While survivors of the Holocaust continue to dwindle in number, those committed to preserving the memories of the Shoah for future generations have adopted an amplified educational approach. Yad Vashem recently installed a new international wing, where material is documented in over twenty languages and offered to groups of visiting foreigners every year, with in excess of seventy seminars being organized annually. The effort has been a resounding success, as peoples of varying nationalities and ethnicities have gained further insight into the Holocaust and broadened its lessons to learn more about human values and the struggles of people facing existential challenges.
“Before I came, I felt worse about the Holocaust,” said Jen Hsiu-mei of Taiwan. “This week, I learned that inside the death camps, people helped each other. It gives new meaning to human values. This is not something I expected to learn here—hope.” Jen took part in a ten day seminar at the museum along with more than thirty other educators from her Asian country.
“This created a very direct and emotional connection to Jewish history here, and my wife and I decided to got to Yad Vashem and study the Holocaust,” said Nicolas Paz Alcade, a Spanish teacher who was inspired to visit the Israeli museum after learning his school had formerly served as a synagogue prior to the expulsion of Jews from Spain in 1492. “People have grown anesthetized to history, and we felt a moral obligation to bring the Holocaust alive for them.”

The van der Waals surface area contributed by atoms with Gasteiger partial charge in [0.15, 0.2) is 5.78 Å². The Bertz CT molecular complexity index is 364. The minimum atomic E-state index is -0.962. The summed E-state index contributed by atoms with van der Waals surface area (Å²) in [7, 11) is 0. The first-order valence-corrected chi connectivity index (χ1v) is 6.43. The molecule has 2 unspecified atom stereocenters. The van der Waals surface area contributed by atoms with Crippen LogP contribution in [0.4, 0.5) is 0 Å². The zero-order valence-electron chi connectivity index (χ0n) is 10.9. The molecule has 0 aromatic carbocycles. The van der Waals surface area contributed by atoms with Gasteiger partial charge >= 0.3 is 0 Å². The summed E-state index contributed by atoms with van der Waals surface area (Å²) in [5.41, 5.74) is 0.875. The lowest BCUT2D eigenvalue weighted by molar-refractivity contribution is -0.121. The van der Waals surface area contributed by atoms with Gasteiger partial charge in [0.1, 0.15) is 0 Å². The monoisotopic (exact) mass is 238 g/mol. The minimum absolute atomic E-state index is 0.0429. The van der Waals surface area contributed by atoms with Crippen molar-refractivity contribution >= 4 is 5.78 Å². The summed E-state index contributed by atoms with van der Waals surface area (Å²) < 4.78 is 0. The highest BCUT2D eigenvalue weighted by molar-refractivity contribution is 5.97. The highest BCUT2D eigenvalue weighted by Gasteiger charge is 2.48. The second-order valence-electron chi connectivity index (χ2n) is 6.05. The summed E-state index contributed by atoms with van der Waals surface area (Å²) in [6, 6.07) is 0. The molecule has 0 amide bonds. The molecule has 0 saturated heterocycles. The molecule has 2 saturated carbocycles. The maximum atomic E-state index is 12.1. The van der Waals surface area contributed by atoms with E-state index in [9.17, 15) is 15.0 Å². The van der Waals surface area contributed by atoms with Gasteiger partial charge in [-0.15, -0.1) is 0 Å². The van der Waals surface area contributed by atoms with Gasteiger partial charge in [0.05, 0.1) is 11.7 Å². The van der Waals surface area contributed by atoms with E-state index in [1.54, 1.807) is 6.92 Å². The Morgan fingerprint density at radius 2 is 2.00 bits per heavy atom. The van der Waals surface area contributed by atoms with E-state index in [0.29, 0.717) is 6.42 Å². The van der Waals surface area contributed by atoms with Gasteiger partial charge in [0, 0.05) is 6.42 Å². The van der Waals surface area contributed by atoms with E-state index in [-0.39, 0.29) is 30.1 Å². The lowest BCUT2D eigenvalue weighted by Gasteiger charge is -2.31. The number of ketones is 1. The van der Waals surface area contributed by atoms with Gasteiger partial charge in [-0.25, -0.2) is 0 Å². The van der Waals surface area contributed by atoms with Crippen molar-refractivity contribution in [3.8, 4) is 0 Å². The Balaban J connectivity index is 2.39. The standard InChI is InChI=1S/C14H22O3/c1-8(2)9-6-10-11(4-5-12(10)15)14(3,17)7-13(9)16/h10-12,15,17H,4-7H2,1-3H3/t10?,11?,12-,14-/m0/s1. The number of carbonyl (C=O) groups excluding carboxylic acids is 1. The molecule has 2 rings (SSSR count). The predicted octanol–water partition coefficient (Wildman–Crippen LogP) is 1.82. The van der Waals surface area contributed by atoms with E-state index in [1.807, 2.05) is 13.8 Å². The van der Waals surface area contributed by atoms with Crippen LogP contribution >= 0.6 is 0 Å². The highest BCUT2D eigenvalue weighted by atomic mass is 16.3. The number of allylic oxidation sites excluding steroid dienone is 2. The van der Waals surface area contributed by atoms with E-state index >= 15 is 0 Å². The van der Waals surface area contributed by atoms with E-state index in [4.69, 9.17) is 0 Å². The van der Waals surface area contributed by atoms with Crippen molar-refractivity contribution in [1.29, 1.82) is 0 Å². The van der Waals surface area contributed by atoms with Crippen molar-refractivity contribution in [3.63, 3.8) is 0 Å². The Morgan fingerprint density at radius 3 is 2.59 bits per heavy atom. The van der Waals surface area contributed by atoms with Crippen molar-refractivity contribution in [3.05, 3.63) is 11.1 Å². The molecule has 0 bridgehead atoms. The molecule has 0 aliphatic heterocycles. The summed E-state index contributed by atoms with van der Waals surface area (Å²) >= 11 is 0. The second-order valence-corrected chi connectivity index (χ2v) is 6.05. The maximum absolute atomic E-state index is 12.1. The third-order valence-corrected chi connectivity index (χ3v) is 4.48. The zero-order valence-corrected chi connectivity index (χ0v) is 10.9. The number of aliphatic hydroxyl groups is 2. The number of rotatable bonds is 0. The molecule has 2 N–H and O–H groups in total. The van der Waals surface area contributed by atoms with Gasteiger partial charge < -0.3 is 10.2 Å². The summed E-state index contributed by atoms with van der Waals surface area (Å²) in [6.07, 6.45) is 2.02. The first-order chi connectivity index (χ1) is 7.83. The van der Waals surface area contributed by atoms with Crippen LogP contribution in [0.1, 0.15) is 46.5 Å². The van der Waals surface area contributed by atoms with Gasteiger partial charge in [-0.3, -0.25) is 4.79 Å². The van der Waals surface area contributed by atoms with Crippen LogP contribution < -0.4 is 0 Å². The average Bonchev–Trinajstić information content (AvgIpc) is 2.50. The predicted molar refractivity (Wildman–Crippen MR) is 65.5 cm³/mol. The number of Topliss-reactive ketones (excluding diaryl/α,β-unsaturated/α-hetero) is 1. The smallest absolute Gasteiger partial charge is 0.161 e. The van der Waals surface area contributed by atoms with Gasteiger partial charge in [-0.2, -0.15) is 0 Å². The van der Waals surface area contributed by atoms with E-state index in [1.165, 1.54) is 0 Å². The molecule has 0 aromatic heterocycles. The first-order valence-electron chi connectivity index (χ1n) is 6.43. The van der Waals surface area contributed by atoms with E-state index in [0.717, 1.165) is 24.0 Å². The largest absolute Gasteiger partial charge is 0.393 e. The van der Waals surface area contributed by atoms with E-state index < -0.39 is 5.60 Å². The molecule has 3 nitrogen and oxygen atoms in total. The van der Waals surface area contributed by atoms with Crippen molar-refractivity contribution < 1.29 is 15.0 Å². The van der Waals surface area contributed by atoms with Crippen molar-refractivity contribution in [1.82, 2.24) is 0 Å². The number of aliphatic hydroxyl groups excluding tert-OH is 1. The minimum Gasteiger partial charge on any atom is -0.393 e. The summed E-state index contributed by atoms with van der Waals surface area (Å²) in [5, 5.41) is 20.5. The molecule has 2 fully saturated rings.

While the universal appeal of the Holocaust to foreigners has been questioned by some, others have maintained that the tragedy can offer profound insight into the general phenomenon of genocide and its personal and intimate qualities.
“The Holocaust does, in some way, hold our identity together,” explained Avner Shalev, the chairman of the Yad Vashem. “At the same time, the buildup of interest in the Holocaust around the world has created a growing awareness of genocide generally, and we have an important role to play in that.”
The testimony of one visitor exemplified how the Holocaust can shed light on global matters. “I don’t see any dichotomy between the particular and the universal,” explained Paz Alcade. “The history of the Holocaust is a history of real individuals and families, people with birthdays and dreams. Once you get to know them, their story becomes your story.”
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